$ git clone git://github.com/rhinstaller/efivar $ cd efivar $ make $ su Password: # make install # exit $ cd .. $ git clone git://github.com/rhinstaller/efibootmgr $ cd efibootmgr $ make $ su Password: # make install # efibootmgr BootCurrent: 0000 Timeout: 10 seconds BootOrder: 0000,0001,0002,0004,0005 Boot0000* UEFI Internal Shell Boot0001* Enter Setup Boot0002 Boot Device List Boot0003* UEFI Kingston DataTraveler 2.0 000AEB91BD07A980450F0108 Boot0004* UEFI TEAC DV-W28S-W Boot0005* UEFI SAS 031A92CD1AD5A961-SAS-EXTERNAL-EXPANDED MirroredPercentageAbove4G: 0.00 MirrorMemoryBelow4GB: false
The last two lines of output here are a message from the BIOS contained in a UEFI boot variable that tells us that the platform supports memory mirroring, memory mirroring is enabled in the BIOS, but that no memory is currently being mirrored.
We use the efibootmgr tool to update the UEFI boot variable with a request that the BIOS will fulfill during the next boot:
# efibootmgr –m 1 –M 11.25
This produces the same output as shown above, plus two extra lines:
RequestMirroredPercentageAbove4G: 11.25 RequestMirrorMemoryBelow4GB: true
-m 1 flag specifies whether you want the memory below 4 GB to be mirrored, which you almost always will. The
-M flag specifies the percentage of memory above 4 GB that should be mirrored. You can specify this as a floating point value with up to two decimal places. The BIOS applies this percentage separately to each ACPI proximity domain to ensure that some mirrored memory will be available on each NUMA node.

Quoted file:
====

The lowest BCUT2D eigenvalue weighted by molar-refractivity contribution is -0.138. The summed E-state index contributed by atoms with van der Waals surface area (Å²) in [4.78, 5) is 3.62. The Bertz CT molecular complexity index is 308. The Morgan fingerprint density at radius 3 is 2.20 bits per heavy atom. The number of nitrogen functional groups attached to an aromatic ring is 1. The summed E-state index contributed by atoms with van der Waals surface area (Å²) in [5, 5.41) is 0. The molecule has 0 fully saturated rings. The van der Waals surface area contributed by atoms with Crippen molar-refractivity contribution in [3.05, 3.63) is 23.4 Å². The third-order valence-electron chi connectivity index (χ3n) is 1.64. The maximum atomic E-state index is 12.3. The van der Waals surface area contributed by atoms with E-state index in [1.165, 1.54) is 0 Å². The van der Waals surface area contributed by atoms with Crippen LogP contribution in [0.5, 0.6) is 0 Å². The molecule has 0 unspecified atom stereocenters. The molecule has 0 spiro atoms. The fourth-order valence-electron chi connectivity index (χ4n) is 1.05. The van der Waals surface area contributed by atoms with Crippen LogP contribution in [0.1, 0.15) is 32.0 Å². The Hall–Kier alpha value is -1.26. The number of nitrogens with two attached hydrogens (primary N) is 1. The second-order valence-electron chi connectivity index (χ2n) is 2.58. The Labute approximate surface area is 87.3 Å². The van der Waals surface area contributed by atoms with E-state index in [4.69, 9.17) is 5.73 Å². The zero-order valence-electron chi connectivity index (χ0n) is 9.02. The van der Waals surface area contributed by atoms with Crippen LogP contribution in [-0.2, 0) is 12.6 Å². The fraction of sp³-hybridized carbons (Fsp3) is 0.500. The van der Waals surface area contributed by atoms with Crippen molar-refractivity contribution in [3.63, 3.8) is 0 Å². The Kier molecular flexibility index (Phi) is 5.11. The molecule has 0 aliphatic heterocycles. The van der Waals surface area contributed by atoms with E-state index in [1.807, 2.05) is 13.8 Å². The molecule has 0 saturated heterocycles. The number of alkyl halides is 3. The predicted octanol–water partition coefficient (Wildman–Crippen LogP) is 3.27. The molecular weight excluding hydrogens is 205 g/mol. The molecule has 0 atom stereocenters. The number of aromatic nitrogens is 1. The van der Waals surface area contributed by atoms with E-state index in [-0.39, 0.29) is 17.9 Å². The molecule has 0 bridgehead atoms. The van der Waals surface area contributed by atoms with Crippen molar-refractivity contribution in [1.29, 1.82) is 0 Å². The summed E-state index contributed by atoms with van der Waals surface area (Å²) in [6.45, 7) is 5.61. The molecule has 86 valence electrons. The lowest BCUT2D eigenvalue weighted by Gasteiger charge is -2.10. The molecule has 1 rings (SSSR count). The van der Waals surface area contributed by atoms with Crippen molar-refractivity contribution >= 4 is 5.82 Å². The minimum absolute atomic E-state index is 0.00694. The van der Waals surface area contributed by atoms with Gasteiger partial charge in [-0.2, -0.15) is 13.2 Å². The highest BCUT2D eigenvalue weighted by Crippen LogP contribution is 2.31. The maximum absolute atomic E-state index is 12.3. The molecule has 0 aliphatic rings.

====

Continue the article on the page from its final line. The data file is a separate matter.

Kernel boot parameter
Linux kernel support for mirrored memory is in version 4.6 and higher, but we need to tell Linux to reserve mirrored memory for use by the kernel only. Assuming your Linux distribution uses the grub2 bootloader, this is done by adding the
kernelcore=mirror parameter to your grub.cfg file. The exact location of this file varies between distributions. A reboot is required after adding this parameter so the changes will take effect.
Running a system with mirrored memory
First we need to run a couple of checks to confirm that our setup worked.
We can use the following to check the console log and confirm that the BIOS mirrored the memory we asked for, and that the Linux kernel found and used the mirrored memory:
# dmesg | grep mirrored [ 0.000000] efi: Memory: 60416M/464128M mirrored memory
So we can see here that the kernel found about 60 GB of mirrored memory out of 464 GB total. As a percentage, that comes out to 13% of total memory has been mirrored, which isn’t very close to the 11.25% we asked for. To understand how this happened, you need to remember that every gigabyte of mirrored memory reduces the total available memory by two gigabytes because we need a primary and secondary copy of all mirrored data.